Thursday, September 3, 2009

A Mononumerosis Example (and Measurement Scales)

Mononumerosis, according to Wiktionary is “The oversimplification of a metric by using a single numerical value to characterize a complex phenomenon or system.”

My example involves the very common practice of doing surveys, asking people to rate something on a 1 to N scale, then reporting results using an “average” value for that something.

Really, there are two bad things at work here, from a statistics and survey perspective, I believe. Let me deal with the one that is not the main point of this post, but important for people to consider. Once again, Wikipedia covers the broad subject, but I’ll just explain it briefly.

The Scale Problem

Most 1 to N scales have nothing numeric about them, except for the fact that they use numbers as symbols for points on the scale. It would be better to use words to indicate what the points on the scale mean, since the scale is really ordinal, at best.

That is, from left to right or right to left each position is considered higher or lower (better or worse) in some “value” than those around it. But there is no guarantee the space between them is mathematically equal (or it would be at least an interval scale), so it cannot be a ratio scale, where multiplying and dividing are legitimate operations.

And, that’s the point, using numbers to represent an ordinal scale then adding up values and dividing to get an average is, technically, meaningless. (You can count instances of such points on a scale and report how many results you got for each point on the scale.)

Of course, this is done all the time on customer surveys, conference feedback forms, the ratings on Amazon, etc. And all such examples seem to end up with an average rating for the questions on the survey. (Amazon, at least, shows you the counts for each “star” value as well as the whole feedback statement from those doing the rating.)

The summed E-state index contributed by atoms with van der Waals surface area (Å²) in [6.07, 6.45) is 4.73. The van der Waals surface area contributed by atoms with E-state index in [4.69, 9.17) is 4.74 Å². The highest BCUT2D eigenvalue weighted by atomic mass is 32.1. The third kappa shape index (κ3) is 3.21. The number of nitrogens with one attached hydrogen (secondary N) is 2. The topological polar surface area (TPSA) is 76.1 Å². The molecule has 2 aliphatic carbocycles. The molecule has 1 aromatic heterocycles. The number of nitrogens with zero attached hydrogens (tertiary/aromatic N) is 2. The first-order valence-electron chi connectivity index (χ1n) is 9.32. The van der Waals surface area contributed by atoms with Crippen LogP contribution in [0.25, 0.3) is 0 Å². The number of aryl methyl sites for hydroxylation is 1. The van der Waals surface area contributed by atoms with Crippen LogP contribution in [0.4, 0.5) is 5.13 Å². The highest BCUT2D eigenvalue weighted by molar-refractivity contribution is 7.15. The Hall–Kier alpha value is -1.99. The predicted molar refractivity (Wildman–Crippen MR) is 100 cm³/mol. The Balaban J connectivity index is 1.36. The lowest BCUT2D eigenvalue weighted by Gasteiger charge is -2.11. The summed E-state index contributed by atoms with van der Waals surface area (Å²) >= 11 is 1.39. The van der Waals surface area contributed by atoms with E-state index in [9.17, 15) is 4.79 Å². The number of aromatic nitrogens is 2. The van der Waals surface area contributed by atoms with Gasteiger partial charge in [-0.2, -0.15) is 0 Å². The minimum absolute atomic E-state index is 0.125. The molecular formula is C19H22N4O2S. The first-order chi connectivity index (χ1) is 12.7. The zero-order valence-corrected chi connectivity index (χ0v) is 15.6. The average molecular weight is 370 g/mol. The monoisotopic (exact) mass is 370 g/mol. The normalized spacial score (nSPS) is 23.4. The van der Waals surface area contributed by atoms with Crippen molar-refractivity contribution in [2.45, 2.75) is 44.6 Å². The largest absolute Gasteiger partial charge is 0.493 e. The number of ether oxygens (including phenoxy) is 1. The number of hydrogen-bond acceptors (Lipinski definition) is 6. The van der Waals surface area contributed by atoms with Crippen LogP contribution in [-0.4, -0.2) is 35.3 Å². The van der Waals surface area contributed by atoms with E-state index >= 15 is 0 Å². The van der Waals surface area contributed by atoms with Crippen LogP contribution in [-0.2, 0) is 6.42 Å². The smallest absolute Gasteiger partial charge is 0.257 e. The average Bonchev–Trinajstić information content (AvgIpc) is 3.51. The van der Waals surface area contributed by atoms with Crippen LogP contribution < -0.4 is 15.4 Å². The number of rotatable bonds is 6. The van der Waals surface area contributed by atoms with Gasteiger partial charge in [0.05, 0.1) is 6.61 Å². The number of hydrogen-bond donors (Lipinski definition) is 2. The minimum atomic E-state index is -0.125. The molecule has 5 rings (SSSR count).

Another issue with ordinal scales is that there is no way to be sure one person’s 3 really is the same as another person’s because the surveys often do not place any substantive interpretation on the points to help you judge where your sense of evaluation for that question would fit. But, enough of that…you get the idea.

The Results Representation Problem

This is the more serious issue with the mononumerosis question. Let’s even say you could legitimately do adding and dividing and get an average. Does that tell you an accurate story about what all the respondents taken together felt? Or does it represent some imaginary respondent’s evaluation?

Here’s a few examples.

Let’s say you have 3 data sets of 10 responses on a 1 to 5 scale each with the following numbers of each data set being the number of 1s, 2s, 3s, 4s and 5s for each data set:

Bell - 1, 2, 4, 2, 1
Flat - 2, 2, 2, 2, 2
Camel - 0, 5, 0, 5, 0

This will give you an average of “3" for each.

I’m sure you can see from the data itself that “3” isn’t the same as “3” isn’t the same as “3” when it comes to the actual sense of what responses to the question would mean.

Here they are graphed in two ways (both showing the same thing, but one might be more meaningful for you than the other):

Each shows the very different impression of what the sets of responses might mean.

My point is that it matters how data is represented based on its scale and distribution. So watch out for mononumerosis (and scales) when you are given survey results.

1 comment:

  1. I would just like to say to all my fellow Entrepreneurs…just remember that persistence is the key to success. Survey Software